Tessa’s Weekly Picks – Large Scale 3D Printing

2019-03-15

Tessa Blokland  

WAAMpeller_CR

3D printing is a great technique for small detailed parts and objects, I have seen 3D printed metal parts that are unbelievably detailed. But what about large scale 3D printed parts? How large is large and what are the possibilities? Here are a few examples.

The part in the photo is a 4 meter-long 3D printed tool for the aerospace industry. By making this part, Thermwood and Boeing show that 3D printing makes it possible to manufacture large scale parts as well as save production costs, time and assembly costs.

This excavator is entirely 3D printed! Project AME (Additive Manufactured Excavator) started as ‘a prototype to demonstrate what’s possible in terms of large-scale additive materials technologies, and proved without a doubt that it is feasible to 3D print with metal alloys.’

Another example of full-size 3d printed metal objects are the 3d printed ships propellers (also top image), produced by RAMLAB (Rotterdam Additive Manufacturing LAB). During the tests, the WAAMpellers, as the propellers were called, displayed the same behavior as a conventional casted propeller, proving that 3D printing is a relevant technique for the maritime industry as well.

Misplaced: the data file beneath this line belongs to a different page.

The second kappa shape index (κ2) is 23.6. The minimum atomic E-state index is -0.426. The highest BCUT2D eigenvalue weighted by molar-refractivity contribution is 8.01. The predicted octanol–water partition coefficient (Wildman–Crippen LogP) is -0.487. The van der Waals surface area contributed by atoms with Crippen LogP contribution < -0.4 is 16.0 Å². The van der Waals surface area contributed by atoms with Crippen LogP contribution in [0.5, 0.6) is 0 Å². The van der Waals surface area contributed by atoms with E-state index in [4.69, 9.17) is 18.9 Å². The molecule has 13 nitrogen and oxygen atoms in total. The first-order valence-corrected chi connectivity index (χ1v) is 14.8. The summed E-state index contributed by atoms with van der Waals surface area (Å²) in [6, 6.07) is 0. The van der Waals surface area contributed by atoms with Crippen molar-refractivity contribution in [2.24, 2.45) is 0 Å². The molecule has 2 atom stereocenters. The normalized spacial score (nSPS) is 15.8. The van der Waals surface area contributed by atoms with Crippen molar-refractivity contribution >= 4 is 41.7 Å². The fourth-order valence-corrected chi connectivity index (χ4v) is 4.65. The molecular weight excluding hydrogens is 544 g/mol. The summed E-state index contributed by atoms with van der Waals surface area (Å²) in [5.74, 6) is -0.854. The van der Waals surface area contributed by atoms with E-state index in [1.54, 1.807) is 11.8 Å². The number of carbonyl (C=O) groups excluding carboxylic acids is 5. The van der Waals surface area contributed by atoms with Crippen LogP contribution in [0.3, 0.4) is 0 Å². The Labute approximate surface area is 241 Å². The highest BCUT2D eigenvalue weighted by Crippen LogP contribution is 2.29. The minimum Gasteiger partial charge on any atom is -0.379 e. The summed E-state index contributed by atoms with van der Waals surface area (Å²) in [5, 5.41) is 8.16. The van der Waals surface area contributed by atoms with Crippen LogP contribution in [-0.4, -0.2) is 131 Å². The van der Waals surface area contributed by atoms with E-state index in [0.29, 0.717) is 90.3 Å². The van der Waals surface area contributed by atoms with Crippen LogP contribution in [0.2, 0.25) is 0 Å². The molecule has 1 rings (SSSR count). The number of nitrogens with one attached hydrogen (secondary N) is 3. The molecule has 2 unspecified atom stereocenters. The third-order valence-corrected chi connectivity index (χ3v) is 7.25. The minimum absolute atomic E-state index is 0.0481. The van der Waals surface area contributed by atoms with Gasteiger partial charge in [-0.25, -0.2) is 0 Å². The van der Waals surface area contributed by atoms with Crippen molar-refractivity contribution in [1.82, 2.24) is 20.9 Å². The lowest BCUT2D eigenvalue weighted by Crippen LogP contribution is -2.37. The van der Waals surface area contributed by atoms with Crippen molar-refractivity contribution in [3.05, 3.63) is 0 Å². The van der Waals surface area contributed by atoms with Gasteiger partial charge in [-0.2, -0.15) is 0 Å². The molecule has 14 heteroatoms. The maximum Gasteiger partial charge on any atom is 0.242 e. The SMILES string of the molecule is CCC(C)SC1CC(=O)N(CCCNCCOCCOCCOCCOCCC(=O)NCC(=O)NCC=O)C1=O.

Featured here in the past, is the 3d printed metal bridge, designed by Joris Laarman and produced by MX3D. With this project, Laarman and MX3D wanted to prove that it is possible to 3D print on location. The digital model also proved to be safe and solid as calculated.

The last 3D printed large scale project was done by Sciaky for Lockheed Martin. The size of the titanium domes is 1.2 meters wide and 10 centimeters thick. ‘The domes are reportedly the most complicated part of the tank to produce, with conventional techniques wasting more than 80 percent of the material used’. Thanks to 3D printing there is an enormous reduction in the use of material, costs and time of production.

LEO Lane_Weekly Pick_Large Scale 3D Printing

Each of Tessa’s weekly picks is a curated group of 3D printed designs, based on the week’s chosen theme. If you would like to offer a theme for Tessa, or if you have your own 3D printed weekly picks you would like to see featured, please let us know by commenting below. Subscribe to the newsletter to get the latest weekly picks every week in your mailbox.

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